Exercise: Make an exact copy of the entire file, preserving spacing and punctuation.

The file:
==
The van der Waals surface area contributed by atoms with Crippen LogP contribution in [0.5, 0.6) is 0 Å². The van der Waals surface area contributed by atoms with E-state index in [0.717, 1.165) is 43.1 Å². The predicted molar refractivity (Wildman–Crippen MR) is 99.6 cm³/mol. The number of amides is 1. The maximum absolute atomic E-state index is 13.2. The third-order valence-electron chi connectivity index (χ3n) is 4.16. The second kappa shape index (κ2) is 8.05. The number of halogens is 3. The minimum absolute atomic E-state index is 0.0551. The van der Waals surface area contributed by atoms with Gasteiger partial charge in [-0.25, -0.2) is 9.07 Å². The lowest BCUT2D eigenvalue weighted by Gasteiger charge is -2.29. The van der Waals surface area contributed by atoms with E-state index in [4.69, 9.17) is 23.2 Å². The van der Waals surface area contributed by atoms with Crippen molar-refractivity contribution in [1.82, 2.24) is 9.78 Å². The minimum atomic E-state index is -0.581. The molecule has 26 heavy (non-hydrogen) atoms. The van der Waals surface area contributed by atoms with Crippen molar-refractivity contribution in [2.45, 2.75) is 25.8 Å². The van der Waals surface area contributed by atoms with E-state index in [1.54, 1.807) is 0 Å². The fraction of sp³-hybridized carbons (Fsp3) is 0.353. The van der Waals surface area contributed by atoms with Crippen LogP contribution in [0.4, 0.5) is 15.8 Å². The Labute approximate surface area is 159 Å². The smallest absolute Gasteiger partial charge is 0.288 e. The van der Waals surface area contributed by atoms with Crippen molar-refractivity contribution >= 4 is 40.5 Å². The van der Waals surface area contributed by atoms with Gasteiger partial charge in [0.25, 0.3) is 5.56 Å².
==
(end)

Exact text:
The van der Waals surface area contributed by atoms with Crippen LogP contribution in [0.5, 0.6) is 0 Å². The van der Waals surface area contributed by atoms with E-state index in [0.717, 1.165) is 43.1 Å². The predicted molar refractivity (Wildman–Crippen MR) is 99.6 cm³/mol. The number of amides is 1. The maximum absolute atomic E-state index is 13.2. The third-order valence-electron chi connectivity index (χ3n) is 4.16. The second kappa shape index (κ2) is 8.05. The number of halogens is 3. The minimum absolute atomic E-state index is 0.0551. The van der Waals surface area contributed by atoms with Gasteiger partial charge in [-0.25, -0.2) is 9.07 Å². The lowest BCUT2D eigenvalue weighted by Gasteiger charge is -2.29. The van der Waals surface area contributed by atoms with E-state index in [4.69, 9.17) is 23.2 Å². The van der Waals surface area contributed by atoms with Crippen molar-refractivity contribution in [1.82, 2.24) is 9.78 Å². The minimum atomic E-state index is -0.581. The molecule has 26 heavy (non-hydrogen) atoms. The van der Waals surface area contributed by atoms with Crippen molar-refractivity contribution in [2.45, 2.75) is 25.8 Å². The van der Waals surface area contributed by atoms with E-state index in [1.54, 1.807) is 0 Å². The fraction of sp³-hybridized carbons (Fsp3) is 0.353. The van der Waals surface area contributed by atoms with Crippen LogP contribution in [0.4, 0.5) is 15.8 Å². The Labute approximate surface area is 159 Å². The smallest absolute Gasteiger partial charge is 0.288 e. The van der Waals surface area contributed by atoms with Crippen molar-refractivity contribution >= 4 is 40.5 Å². The van der Waals surface area contributed by atoms with Gasteiger partial charge in [0.25, 0.3) is 5.56 Å².